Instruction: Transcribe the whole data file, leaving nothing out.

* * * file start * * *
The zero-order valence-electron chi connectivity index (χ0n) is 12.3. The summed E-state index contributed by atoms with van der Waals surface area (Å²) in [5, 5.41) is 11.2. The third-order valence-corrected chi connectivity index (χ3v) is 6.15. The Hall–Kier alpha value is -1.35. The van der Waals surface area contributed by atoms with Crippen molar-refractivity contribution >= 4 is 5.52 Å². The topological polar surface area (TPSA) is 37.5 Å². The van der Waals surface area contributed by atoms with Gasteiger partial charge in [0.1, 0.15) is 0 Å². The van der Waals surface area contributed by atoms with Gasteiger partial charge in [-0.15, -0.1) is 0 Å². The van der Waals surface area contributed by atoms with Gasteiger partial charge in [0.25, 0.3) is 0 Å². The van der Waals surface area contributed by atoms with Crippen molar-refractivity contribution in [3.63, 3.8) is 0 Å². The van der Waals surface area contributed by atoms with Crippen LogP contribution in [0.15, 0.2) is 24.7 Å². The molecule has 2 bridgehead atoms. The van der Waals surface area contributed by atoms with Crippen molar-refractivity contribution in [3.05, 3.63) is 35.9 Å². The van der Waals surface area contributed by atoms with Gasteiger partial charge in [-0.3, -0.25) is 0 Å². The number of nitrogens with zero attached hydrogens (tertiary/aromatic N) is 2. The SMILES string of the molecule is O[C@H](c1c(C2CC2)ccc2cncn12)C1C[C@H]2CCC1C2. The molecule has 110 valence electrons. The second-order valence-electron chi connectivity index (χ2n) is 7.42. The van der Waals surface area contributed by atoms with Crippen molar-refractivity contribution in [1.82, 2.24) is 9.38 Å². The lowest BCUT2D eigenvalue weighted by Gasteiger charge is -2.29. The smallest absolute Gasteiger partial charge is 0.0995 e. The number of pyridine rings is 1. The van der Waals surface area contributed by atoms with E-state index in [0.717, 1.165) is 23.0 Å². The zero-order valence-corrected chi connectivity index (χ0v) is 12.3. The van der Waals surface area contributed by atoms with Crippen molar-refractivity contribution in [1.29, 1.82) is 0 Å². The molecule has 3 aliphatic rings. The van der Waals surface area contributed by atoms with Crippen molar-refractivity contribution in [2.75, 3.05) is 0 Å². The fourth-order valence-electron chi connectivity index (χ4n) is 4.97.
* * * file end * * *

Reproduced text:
The zero-order valence-electron chi connectivity index (χ0n) is 12.3. The summed E-state index contributed by atoms with van der Waals surface area (Å²) in [5, 5.41) is 11.2. The third-order valence-corrected chi connectivity index (χ3v) is 6.15. The Hall–Kier alpha value is -1.35. The van der Waals surface area contributed by atoms with Crippen molar-refractivity contribution >= 4 is 5.52 Å². The topological polar surface area (TPSA) is 37.5 Å². The van der Waals surface area contributed by atoms with Gasteiger partial charge in [0.1, 0.15) is 0 Å². The van der Waals surface area contributed by atoms with Gasteiger partial charge in [-0.15, -0.1) is 0 Å². The van der Waals surface area contributed by atoms with Gasteiger partial charge in [0.25, 0.3) is 0 Å². The van der Waals surface area contributed by atoms with Crippen molar-refractivity contribution in [3.63, 3.8) is 0 Å². The van der Waals surface area contributed by atoms with Crippen LogP contribution in [0.15, 0.2) is 24.7 Å². The molecule has 2 bridgehead atoms. The van der Waals surface area contributed by atoms with Crippen molar-refractivity contribution in [3.05, 3.63) is 35.9 Å². The van der Waals surface area contributed by atoms with Gasteiger partial charge in [-0.3, -0.25) is 0 Å². The number of nitrogens with zero attached hydrogens (tertiary/aromatic N) is 2. The SMILES string of the molecule is O[C@H](c1c(C2CC2)ccc2cncn12)C1C[C@H]2CCC1C2. The molecule has 110 valence electrons. The second-order valence-electron chi connectivity index (χ2n) is 7.42. The van der Waals surface area contributed by atoms with Crippen molar-refractivity contribution in [1.82, 2.24) is 9.38 Å². The lowest BCUT2D eigenvalue weighted by Gasteiger charge is -2.29. The smallest absolute Gasteiger partial charge is 0.0995 e. The number of pyridine rings is 1. The van der Waals surface area contributed by atoms with E-state index in [0.717, 1.165) is 23.0 Å². The zero-order valence-corrected chi connectivity index (χ0v) is 12.3. The van der Waals surface area contributed by atoms with Crippen molar-refractivity contribution in [1.29, 1.82) is 0 Å². The molecule has 3 aliphatic rings. The van der Waals surface area contributed by atoms with Crippen molar-refractivity contribution in [2.75, 3.05) is 0 Å². The fourth-order valence-electron chi connectivity index (χ4n) is 4.97.